Abubakar Tafawa Balewa: A Prime Mover

History Zainab Sulaimon
Abubakar Tawafa Balewa
Photo: BBC

Abubakar Tafawa Balewa, a friend and contemporary of Ahmadu Bello, was the first and only Prime Minister of an independent Nigeria. Because of the objection that the north and south regions were not uniform, he was also in support of the north becoming an independent region.

Abubakar was a man who favored progress, change, and improvement pertaining to the betterment of the lives of people and properties. This was evident in his lifestyle. As he was a prime progressivist and was resilient in nature. He had once been described as “a benevolent person who could be easily guided by people, for he was not really a politician and was quite gentle and honest for a political stooge”.

Life and times of Abubakar Tafawa Balewa

From very humble roots, Abubakar Tafawa Balewa was born in December 1912, Bauchi state. He began his education with the Qur’an. When the Southern colonists began to push for western education in the North, Abubakar moved on to attain his. Whenever he was on holiday, during his time in college, he would trek several kilometers to his home in Bauchi. Because his college wasn’t close to any form of transportation. This journey always took him 10 days with an average of 40 kilometers a day.

After completing his education in 1933, he taught at the Bauchi Middle School. He rose to become a senior schoolmaster. In 1944, he obtained a scholarship to study at the University College London. He became an inspector of schools for the colonial administration. Later he joined politics. As the vice president of the NPC, Abubakar was elected to the Northern house of assembly. As soon as he became a member of the legislative council, he became a vocal advocate of the rights of Northern Nigeria.

His achievements

He was nominated to become a minister under the Macpherson’s constitution. He served as a minister of works and later as a minister of transport. It was the time when Nigeria considered moving towards self-government, indicating an end to colonial rule. During his tenure at the transport ministry, the marine and railway departments were transformed into corporations. The designs of a bridge over the Niger and plans for the Kainji Dam were developed.

Furthermore, when he became the prime minister, the following occurred:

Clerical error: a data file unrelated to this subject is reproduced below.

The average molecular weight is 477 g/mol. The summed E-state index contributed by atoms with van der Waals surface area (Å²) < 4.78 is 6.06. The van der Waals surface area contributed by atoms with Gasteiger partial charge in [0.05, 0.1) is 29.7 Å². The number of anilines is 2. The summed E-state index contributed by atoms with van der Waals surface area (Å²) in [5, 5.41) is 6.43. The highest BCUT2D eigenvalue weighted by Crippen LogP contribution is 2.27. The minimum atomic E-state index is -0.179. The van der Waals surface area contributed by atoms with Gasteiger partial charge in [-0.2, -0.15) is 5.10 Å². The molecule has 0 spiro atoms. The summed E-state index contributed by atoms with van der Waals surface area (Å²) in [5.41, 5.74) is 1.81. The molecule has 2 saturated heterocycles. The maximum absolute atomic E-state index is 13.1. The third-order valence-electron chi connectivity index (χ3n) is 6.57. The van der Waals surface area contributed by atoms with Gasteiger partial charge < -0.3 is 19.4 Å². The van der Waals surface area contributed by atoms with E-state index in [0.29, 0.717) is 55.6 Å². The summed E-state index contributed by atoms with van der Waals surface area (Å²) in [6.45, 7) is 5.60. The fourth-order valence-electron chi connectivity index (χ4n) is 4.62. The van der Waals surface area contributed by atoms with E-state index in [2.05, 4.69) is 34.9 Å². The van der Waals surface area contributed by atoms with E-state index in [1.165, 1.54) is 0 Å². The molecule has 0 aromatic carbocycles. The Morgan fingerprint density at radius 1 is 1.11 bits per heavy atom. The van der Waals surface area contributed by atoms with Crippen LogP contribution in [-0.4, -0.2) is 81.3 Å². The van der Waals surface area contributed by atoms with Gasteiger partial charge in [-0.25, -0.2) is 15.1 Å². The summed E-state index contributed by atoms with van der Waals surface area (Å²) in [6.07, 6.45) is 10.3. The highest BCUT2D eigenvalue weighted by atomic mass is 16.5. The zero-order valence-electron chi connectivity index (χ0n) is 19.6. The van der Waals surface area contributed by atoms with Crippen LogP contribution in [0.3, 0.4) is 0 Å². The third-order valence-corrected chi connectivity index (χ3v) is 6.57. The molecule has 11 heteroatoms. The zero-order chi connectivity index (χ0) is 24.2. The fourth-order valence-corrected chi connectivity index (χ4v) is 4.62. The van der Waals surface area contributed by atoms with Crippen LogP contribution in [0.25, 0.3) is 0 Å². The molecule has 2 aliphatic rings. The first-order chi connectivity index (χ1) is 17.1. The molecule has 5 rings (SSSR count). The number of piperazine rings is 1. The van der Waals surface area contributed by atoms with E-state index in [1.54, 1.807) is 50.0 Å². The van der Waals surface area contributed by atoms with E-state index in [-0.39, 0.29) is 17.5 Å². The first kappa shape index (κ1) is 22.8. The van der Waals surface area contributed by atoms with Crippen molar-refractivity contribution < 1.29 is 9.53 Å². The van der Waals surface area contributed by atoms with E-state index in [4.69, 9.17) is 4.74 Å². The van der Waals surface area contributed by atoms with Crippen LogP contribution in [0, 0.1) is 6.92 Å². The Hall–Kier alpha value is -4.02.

• He attempted to unify the country after independence.  Formed a coalition with the NCNC and AG to form joint guilt;
  • In the spirit of Pan-Africanism, he was a forerunner in the formation of the OAU;
  • He was instrumental during the Congo crisis. In the negotiations between Moise Tshombe and the Congolese authorities;
  • He led a vocal protest against the Sharpeville Massacre;
  • Formed an alliance with the commonwealth ministers;
  • He was a foreign affairs advocate of Nigeria;
  • Knighted by Her Majesty Queen Elizabeth II as a Knight Commander of the Order of the British Empire;
  • He was awarded an honorary doctorate from the University of Sheffield and an honorary doctorate of laws from the New York University.

Death of Abubakar Tafawa Balewa

Due to the fact that the northern population was larger than that of the south and the east, many seats were always won by the north. It happened in most parliamentary elections. At any time it happened, it always led to an uprising from all the regions. Making it seem that the north was being feared and favored. His term in office became characterized by conflict and confusion and in order to create stability, he allotted extra power to each regional government.

He was overthrown and murdered in a military coup on 15th January 1966, the same in which his old friend, Ahmadu, was also murdered. His body was discovered at a roadside near Lagos, six days after he was expelled from office. News of his assassination led to violent riots throughout Nigeria and it eventually led to the bloody counter-coup of July 1966.

In his honour, the Abubakar Tafawa Balewa University in Bauchi State, Nigeria, is named after him and his portrait is embellished on the 5 Naira Nigerian Banknote.

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